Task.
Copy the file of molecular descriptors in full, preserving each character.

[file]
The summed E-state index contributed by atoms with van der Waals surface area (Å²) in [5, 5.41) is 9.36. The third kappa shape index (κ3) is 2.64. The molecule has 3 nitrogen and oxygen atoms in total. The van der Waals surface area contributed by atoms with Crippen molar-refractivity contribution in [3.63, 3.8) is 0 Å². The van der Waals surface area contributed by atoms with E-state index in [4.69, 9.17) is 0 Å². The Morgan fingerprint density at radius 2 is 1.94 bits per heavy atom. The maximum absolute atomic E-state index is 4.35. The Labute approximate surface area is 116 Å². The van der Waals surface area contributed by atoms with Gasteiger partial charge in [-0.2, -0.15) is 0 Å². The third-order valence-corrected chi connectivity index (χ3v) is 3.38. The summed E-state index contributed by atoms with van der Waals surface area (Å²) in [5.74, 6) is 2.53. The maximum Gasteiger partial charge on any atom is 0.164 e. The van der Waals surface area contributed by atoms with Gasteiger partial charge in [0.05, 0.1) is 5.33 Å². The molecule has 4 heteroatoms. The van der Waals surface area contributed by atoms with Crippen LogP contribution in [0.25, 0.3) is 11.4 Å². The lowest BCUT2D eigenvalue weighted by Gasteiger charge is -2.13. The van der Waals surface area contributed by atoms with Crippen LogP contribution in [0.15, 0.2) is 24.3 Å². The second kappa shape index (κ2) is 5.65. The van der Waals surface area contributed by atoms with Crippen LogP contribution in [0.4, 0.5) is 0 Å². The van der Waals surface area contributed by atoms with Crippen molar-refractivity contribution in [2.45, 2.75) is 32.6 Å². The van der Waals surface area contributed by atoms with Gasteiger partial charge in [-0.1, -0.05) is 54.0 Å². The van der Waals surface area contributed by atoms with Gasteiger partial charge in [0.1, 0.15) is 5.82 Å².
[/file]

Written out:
The summed E-state index contributed by atoms with van der Waals surface area (Å²) in [5, 5.41) is 9.36. The third kappa shape index (κ3) is 2.64. The molecule has 3 nitrogen and oxygen atoms in total. The van der Waals surface area contributed by atoms with Crippen molar-refractivity contribution in [3.63, 3.8) is 0 Å². The van der Waals surface area contributed by atoms with E-state index in [4.69, 9.17) is 0 Å². The Morgan fingerprint density at radius 2 is 1.94 bits per heavy atom. The maximum absolute atomic E-state index is 4.35. The Labute approximate surface area is 116 Å². The van der Waals surface area contributed by atoms with Gasteiger partial charge in [-0.2, -0.15) is 0 Å². The third-order valence-corrected chi connectivity index (χ3v) is 3.38. The summed E-state index contributed by atoms with van der Waals surface area (Å²) in [5.74, 6) is 2.53. The maximum Gasteiger partial charge on any atom is 0.164 e. The van der Waals surface area contributed by atoms with Gasteiger partial charge in [0.05, 0.1) is 5.33 Å². The molecule has 4 heteroatoms. The van der Waals surface area contributed by atoms with Crippen LogP contribution in [0.25, 0.3) is 11.4 Å². The lowest BCUT2D eigenvalue weighted by Gasteiger charge is -2.13. The van der Waals surface area contributed by atoms with Crippen LogP contribution in [0.15, 0.2) is 24.3 Å². The second kappa shape index (κ2) is 5.65. The van der Waals surface area contributed by atoms with Crippen LogP contribution in [0.4, 0.5) is 0 Å². The van der Waals surface area contributed by atoms with Crippen molar-refractivity contribution in [2.45, 2.75) is 32.6 Å². The van der Waals surface area contributed by atoms with Gasteiger partial charge in [-0.1, -0.05) is 54.0 Å². The van der Waals surface area contributed by atoms with Gasteiger partial charge in [0.1, 0.15) is 5.82 Å².